The European Securities and Markets Authority published a discussion paper to solicit comments on distributed ledger technology – a more generic term for what is sometimes referred to as the “Blockchain.” (The Blockchain, however, is more appropriately regarded as a form of DLT associated with Bitcoin – one form of digital currency.) Generally, DLT refers to records or ledgers of electronic transactions that are maintained on a shared network of participants and not by a single entity. There is no central validation of such transactions. Security is maintained throughout the system using computer-based encryption techniques. Whereas the Blockchain is an open system where all participants can contribute to the system’s validation, DLT developed for financial markets would most likely be restricted only to authorized persons. According to ESMA, DLT could be used to “speed the clearing and settlement of certain financial transactions by reducing the number of intermediaries involved and by making the reconciliation process more efficient.” ESMA also observed that DLT could be used to record ownership of securities and the safekeeping of assets while so-called “smart contracts” could be linked with DLT to automate the processing of corporate actions or to automate certain contractual terms (e.g., payment on the occurrence of certain conditions). Among other things, ESMA seeks to understand potential uses for DLT in connection with securities and derivatives transactions (not with digital currencies); potential technological issues (e.g., how DLT might interface with fiat currency ledgers and existing market infrastructures); potential regulatory and legal issues; potential governance and privacy issues; and potential risks, including security and cyber risks, fraud and money laundering. ESMA will accept comments through September 2.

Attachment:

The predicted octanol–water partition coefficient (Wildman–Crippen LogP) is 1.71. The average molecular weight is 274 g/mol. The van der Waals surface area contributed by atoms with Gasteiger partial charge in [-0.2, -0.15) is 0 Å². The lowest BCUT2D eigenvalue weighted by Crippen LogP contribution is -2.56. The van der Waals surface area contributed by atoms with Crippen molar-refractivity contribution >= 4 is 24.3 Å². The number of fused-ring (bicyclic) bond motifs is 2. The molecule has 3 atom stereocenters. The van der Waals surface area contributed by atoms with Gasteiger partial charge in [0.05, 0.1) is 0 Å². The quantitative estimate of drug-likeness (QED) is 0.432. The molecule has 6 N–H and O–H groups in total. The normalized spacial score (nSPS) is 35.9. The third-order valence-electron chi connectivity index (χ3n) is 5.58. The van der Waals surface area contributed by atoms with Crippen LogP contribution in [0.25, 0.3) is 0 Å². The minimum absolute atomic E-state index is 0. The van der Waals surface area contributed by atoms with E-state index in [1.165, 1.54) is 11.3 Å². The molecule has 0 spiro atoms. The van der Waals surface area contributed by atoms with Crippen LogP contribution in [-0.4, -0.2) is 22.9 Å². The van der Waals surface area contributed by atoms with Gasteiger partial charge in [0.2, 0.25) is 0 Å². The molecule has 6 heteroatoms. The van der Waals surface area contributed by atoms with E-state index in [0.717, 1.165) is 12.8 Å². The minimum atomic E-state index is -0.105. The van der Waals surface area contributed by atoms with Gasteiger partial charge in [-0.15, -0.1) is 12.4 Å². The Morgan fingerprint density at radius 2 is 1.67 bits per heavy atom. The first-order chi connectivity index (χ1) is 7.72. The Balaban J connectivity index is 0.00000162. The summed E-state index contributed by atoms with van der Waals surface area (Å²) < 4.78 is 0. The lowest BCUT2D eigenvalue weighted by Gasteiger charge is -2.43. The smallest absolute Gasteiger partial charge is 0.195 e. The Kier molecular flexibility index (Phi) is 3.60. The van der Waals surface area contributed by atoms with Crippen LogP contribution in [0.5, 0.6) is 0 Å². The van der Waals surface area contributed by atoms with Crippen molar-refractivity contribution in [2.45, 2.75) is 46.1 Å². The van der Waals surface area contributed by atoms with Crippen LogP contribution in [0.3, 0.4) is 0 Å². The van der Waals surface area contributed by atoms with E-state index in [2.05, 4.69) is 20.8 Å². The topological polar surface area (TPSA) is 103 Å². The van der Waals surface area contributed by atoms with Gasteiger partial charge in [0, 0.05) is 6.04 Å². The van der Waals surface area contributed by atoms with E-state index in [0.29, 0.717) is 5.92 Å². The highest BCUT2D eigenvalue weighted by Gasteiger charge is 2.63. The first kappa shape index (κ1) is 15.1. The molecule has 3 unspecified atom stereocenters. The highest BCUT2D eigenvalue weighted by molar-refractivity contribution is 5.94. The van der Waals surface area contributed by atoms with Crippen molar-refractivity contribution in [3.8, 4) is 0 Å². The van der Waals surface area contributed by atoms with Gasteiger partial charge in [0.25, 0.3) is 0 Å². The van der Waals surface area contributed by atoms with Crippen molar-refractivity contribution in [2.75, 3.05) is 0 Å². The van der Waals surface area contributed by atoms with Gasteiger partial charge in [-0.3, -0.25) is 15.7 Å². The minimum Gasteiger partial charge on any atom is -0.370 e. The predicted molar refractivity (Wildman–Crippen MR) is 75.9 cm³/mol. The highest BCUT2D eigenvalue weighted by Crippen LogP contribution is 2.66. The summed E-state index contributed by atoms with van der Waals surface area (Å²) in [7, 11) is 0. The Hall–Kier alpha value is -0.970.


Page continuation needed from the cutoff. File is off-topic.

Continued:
Helpful to Getting the Business Done: ESMA’s discussion paper is a very succinct primer on DLT and should be reviewed by all finance industry professionals who wish to acquire a basic understanding of the subject. Although ESMA takes no view on a possible need to regulate DLT, it identifies a number of potential legal and regulatory issues. Among other things, ESMA observes that “[t]he capacity of the DLT to fit into the existing regulatory framework may limit its deployment.” ESMA specifically wants feedback on the legality and enforceability of records maintained on the DLT, and how a specific DLT application might be supervised, given its cross-border nature and the differences in privacy, insolvency and other requirements across countries. ESMA’s desire to learn more in commendable, but it should keep in mind CFTC Commissioner J. Christopher Giancarlo’s cautionary advice to all regulators in thinking about DLT, mainly to “do no harm” in order not to impede the development of this new technology. To accomplish this, US and foreign regulators should “coordinate to create a principles-based approach for DLT oversight in order to provide the flexibility, certainty, and harmonization necessary for this technology to flourish,” Mr. Giancarlo stated a few months ago. (Click here for further insight into Mr. Giancarlo’s thinking in the article, “CFTC Commissioner Calls for Regulators to 'Do No Harm' in Development of Distributed Ledger Technology; Other Regulators Weigh in Too” in the April 3, 2016 edition of Bridging the Week.)